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A History Of The Church In Five Books by Theodoret

THUS did the emperor write to those who were absent. Those who attended the council were three hundred and eighteen in number; and to these he manifested great kindness, addressing them with much gentleness, and presenting them with gifts. He ordered numerous seats to be prepared for the accommodation of them all during the repast to which he invited them. Those who were most worthy, he received at his own table, and provided other seats for the rest. Observing that some among them had had the right eye torn out, and learning that this suffering had been undergone for the sake of religion, he placed his lips upon the wounds, believing that blessing would thence result. After the conclusion of the feast, he again presented other gifts to them. He then wrote to the governors of the provinces, directing that money should be given in every city to orphans and widows, and to those who were consecrated to the divine service; and he fixed the amount of their annual allowance more according to the impulse of his own generosity, than to the exigencies of their condition. The third part of the sum is distributed to this day. Julian impiously withheld the whole; his successor conferred the sum which is now dispensed, the famine which then prevailed compelling him to do but little. If the pensions were formerly triple in amount to what they are at present, the magnanimity of the emperor can by this fact be easily conceived.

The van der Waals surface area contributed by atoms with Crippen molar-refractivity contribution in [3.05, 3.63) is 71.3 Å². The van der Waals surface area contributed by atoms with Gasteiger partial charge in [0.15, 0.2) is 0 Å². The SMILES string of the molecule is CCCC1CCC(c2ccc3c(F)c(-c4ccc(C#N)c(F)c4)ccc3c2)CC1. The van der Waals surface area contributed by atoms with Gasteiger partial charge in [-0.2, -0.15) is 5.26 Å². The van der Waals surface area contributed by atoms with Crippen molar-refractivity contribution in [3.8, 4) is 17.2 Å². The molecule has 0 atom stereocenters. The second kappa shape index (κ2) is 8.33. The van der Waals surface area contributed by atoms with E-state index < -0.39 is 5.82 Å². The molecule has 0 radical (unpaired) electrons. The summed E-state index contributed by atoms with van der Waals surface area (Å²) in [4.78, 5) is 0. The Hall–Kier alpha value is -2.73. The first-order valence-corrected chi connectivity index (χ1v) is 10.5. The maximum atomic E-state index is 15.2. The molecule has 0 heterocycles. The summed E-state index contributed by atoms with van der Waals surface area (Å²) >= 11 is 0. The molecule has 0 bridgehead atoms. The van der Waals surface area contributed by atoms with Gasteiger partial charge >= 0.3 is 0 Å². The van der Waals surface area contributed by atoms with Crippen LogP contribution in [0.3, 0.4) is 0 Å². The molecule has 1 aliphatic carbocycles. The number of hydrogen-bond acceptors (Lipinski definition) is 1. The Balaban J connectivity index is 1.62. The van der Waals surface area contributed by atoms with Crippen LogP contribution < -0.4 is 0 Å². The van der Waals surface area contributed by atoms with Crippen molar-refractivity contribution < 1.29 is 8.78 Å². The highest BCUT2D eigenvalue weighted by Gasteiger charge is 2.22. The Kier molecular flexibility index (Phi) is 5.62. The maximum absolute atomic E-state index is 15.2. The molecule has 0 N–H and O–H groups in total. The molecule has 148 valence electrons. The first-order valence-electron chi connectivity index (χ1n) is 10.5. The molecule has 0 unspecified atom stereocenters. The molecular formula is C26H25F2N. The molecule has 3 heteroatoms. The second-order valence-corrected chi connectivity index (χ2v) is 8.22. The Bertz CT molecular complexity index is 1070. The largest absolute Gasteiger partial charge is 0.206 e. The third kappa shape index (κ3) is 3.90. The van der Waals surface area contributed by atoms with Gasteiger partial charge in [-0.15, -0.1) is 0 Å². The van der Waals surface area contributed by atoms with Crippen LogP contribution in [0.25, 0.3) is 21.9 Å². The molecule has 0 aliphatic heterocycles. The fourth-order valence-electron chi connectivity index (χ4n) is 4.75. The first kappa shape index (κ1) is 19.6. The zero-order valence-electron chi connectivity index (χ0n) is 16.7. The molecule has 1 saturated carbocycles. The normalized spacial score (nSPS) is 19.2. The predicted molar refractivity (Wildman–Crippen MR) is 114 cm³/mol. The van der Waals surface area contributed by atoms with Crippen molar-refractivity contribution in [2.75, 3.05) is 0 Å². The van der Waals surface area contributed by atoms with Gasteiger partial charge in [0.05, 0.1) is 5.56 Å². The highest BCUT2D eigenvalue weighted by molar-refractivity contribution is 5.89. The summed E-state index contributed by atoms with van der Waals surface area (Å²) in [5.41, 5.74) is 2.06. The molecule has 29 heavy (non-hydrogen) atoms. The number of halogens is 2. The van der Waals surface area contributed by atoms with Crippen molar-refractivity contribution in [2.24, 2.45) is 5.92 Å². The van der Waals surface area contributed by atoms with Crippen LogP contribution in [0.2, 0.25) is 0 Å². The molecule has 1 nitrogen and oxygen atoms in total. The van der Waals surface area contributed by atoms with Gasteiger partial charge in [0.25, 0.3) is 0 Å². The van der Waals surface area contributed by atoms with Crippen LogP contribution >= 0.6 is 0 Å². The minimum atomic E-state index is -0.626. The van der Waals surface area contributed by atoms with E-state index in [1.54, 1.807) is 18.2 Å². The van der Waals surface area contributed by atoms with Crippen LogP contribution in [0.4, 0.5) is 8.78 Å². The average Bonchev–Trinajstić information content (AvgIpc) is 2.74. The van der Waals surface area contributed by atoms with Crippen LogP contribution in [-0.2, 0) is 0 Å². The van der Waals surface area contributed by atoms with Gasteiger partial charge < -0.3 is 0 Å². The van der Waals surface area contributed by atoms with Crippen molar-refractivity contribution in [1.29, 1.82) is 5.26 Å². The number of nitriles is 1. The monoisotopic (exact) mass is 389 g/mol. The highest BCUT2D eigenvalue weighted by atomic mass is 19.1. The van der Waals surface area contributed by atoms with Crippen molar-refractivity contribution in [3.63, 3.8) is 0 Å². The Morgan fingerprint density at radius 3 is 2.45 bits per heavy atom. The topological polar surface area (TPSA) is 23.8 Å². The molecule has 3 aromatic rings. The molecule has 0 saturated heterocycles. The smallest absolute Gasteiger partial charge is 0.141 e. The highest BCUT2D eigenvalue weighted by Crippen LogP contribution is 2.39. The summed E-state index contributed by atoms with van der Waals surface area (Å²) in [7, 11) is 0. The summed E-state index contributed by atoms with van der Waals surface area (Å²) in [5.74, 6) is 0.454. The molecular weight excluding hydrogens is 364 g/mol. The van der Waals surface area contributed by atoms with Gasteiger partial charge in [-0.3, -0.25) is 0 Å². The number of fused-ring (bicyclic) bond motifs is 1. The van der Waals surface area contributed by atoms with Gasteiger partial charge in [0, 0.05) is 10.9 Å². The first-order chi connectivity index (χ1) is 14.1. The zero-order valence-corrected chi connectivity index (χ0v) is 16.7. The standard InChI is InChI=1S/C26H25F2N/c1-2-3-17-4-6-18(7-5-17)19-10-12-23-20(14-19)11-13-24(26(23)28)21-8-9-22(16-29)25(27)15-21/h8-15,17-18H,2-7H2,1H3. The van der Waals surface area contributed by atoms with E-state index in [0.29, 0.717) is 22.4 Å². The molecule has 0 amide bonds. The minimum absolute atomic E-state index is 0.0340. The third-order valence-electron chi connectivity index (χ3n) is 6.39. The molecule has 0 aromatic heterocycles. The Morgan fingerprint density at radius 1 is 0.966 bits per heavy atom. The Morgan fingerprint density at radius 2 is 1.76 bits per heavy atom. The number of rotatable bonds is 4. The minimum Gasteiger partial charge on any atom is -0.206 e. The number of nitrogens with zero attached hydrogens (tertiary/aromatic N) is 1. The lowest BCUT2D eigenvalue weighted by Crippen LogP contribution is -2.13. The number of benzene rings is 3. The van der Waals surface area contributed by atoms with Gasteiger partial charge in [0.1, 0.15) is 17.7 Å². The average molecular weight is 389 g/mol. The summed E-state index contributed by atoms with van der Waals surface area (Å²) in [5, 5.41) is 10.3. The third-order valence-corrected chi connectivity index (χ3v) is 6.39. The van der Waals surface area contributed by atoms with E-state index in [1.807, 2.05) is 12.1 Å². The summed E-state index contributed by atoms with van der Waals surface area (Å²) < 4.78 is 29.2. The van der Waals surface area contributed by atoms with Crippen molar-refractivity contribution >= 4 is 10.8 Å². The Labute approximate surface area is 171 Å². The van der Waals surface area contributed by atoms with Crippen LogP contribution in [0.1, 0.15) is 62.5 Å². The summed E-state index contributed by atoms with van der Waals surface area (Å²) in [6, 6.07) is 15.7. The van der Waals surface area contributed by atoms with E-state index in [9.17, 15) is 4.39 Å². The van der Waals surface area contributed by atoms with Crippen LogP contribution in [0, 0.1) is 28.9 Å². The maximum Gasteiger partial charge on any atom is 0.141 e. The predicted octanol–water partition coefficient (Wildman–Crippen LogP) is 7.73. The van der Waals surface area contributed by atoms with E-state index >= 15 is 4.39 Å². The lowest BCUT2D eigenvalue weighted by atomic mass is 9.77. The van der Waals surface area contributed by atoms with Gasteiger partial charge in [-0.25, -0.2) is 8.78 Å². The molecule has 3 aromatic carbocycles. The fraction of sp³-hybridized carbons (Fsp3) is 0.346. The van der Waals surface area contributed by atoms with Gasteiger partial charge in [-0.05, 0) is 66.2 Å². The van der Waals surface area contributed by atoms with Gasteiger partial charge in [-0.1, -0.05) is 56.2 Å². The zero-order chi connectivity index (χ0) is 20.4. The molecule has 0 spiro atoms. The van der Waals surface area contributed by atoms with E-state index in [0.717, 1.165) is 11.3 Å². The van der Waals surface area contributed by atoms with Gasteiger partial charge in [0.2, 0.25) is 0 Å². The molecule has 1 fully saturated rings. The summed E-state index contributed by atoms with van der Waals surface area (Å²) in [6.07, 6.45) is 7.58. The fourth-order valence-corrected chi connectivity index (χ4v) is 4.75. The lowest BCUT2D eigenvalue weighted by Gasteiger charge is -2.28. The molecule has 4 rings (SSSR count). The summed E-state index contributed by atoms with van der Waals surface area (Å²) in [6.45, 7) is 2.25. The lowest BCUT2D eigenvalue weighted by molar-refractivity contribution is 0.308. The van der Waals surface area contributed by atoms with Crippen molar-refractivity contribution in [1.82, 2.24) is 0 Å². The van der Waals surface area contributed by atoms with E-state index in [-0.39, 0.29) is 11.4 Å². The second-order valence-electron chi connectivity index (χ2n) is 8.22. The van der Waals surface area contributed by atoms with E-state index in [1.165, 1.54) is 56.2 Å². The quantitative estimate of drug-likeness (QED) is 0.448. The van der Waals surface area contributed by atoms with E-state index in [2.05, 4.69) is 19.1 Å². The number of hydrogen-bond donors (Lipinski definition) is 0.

I do not account it right to pass over the following circumstance in silence. Some quarrelsome individuals wrote accusations against certain bishops, and presented this catalogue of crime to the emperor. This occurring before the restoration of concord, he received the lists, formed them into a packet to which he affixed his seal, and put them aside. After a reconciliation had been effected, he brought out these writings, and burnt them in their presence, at the same time declaring upon oath that he had not even read them. He said that the crimes of priests ought not to be made known to the multitude, lest they should become an occasion of offence or of sin. He also said that if he had detected a bishop in the very act of committing adultery, he would have thrown his imperial robe over the unlawful deed, lest any should witness the scene, and be thereby injured. Thus did he admonish all the priests, as well as confer honours upon them; he then exhorted them to return to their churches.

I shall here insert the letter respecting the faith, written to Eusebius, bishop of Cæsarea, as it describes the effrontery of the Arians, who have not only despised our fathers, but have rejected their own; and as it also contains a convincing proof of their violence. They certainly honoured Eusebius, because he had adopted their sentiments; but yet they opposed and maligned his writings. He wrote this epistle to some of the Arians, who had accused him, it seems, of treachery. The preceding narrative will be more readily comprehended, and will be rendered clearer by means of this letter.








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